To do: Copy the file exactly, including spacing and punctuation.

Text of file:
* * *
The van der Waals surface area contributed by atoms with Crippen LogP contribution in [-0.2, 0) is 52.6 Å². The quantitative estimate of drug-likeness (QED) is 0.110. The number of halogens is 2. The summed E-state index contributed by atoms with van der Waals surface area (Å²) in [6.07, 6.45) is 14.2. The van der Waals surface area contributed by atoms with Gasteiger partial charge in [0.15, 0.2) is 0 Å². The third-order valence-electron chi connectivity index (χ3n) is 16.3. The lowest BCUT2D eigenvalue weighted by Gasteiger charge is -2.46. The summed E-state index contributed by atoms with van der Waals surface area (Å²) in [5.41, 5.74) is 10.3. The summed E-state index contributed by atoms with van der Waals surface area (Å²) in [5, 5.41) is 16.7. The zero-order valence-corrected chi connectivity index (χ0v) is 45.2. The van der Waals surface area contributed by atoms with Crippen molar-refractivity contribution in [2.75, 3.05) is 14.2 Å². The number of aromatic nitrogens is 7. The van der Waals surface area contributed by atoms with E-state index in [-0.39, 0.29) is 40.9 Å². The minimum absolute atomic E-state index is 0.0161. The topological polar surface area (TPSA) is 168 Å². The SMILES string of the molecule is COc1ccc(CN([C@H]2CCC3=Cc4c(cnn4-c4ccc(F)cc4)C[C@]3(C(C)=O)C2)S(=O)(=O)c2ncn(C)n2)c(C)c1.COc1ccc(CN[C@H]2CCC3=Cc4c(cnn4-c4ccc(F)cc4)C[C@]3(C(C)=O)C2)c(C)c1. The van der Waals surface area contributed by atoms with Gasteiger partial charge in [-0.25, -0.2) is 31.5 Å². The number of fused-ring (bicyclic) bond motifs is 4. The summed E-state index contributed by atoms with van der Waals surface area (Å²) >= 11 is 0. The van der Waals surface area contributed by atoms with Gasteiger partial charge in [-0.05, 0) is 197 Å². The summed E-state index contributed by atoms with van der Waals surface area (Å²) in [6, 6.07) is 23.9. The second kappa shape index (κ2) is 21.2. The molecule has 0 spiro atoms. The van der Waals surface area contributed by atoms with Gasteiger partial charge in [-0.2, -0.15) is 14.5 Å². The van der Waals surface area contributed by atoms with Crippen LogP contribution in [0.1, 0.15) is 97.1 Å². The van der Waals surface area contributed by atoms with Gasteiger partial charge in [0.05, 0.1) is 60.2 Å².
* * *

The van der Waals surface area contributed by atoms with Crippen LogP contribution in [-0.2, 0) is 52.6 Å². The quantitative estimate of drug-likeness (QED) is 0.110. The number of halogens is 2. The summed E-state index contributed by atoms with van der Waals surface area (Å²) in [6.07, 6.45) is 14.2. The van der Waals surface area contributed by atoms with Gasteiger partial charge in [0.15, 0.2) is 0 Å². The third-order valence-electron chi connectivity index (χ3n) is 16.3. The lowest BCUT2D eigenvalue weighted by Gasteiger charge is -2.46. The summed E-state index contributed by atoms with van der Waals surface area (Å²) in [5.41, 5.74) is 10.3. The summed E-state index contributed by atoms with van der Waals surface area (Å²) in [5, 5.41) is 16.7. The zero-order valence-corrected chi connectivity index (χ0v) is 45.2. The van der Waals surface area contributed by atoms with Crippen molar-refractivity contribution in [2.75, 3.05) is 14.2 Å². The number of aromatic nitrogens is 7. The van der Waals surface area contributed by atoms with E-state index in [-0.39, 0.29) is 40.9 Å². The minimum absolute atomic E-state index is 0.0161. The topological polar surface area (TPSA) is 168 Å². The SMILES string of the molecule is COc1ccc(CN([C@H]2CCC3=Cc4c(cnn4-c4ccc(F)cc4)C[C@]3(C(C)=O)C2)S(=O)(=O)c2ncn(C)n2)c(C)c1.COc1ccc(CN[C@H]2CCC3=Cc4c(cnn4-c4ccc(F)cc4)C[C@]3(C(C)=O)C2)c(C)c1. The van der Waals surface area contributed by atoms with Gasteiger partial charge in [-0.25, -0.2) is 31.5 Å². The number of fused-ring (bicyclic) bond motifs is 4. The summed E-state index contributed by atoms with van der Waals surface area (Å²) >= 11 is 0. The van der Waals surface area contributed by atoms with Gasteiger partial charge in [-0.05, 0) is 197 Å². The summed E-state index contributed by atoms with van der Waals surface area (Å²) in [6, 6.07) is 23.9. The second kappa shape index (κ2) is 21.2. The molecule has 0 spiro atoms. The van der Waals surface area contributed by atoms with Gasteiger partial charge in [-0.2, -0.15) is 14.5 Å². The van der Waals surface area contributed by atoms with Crippen LogP contribution in [0.1, 0.15) is 97.1 Å². The van der Waals surface area contributed by atoms with Gasteiger partial charge in [0.05, 0.1) is 60.2 Å².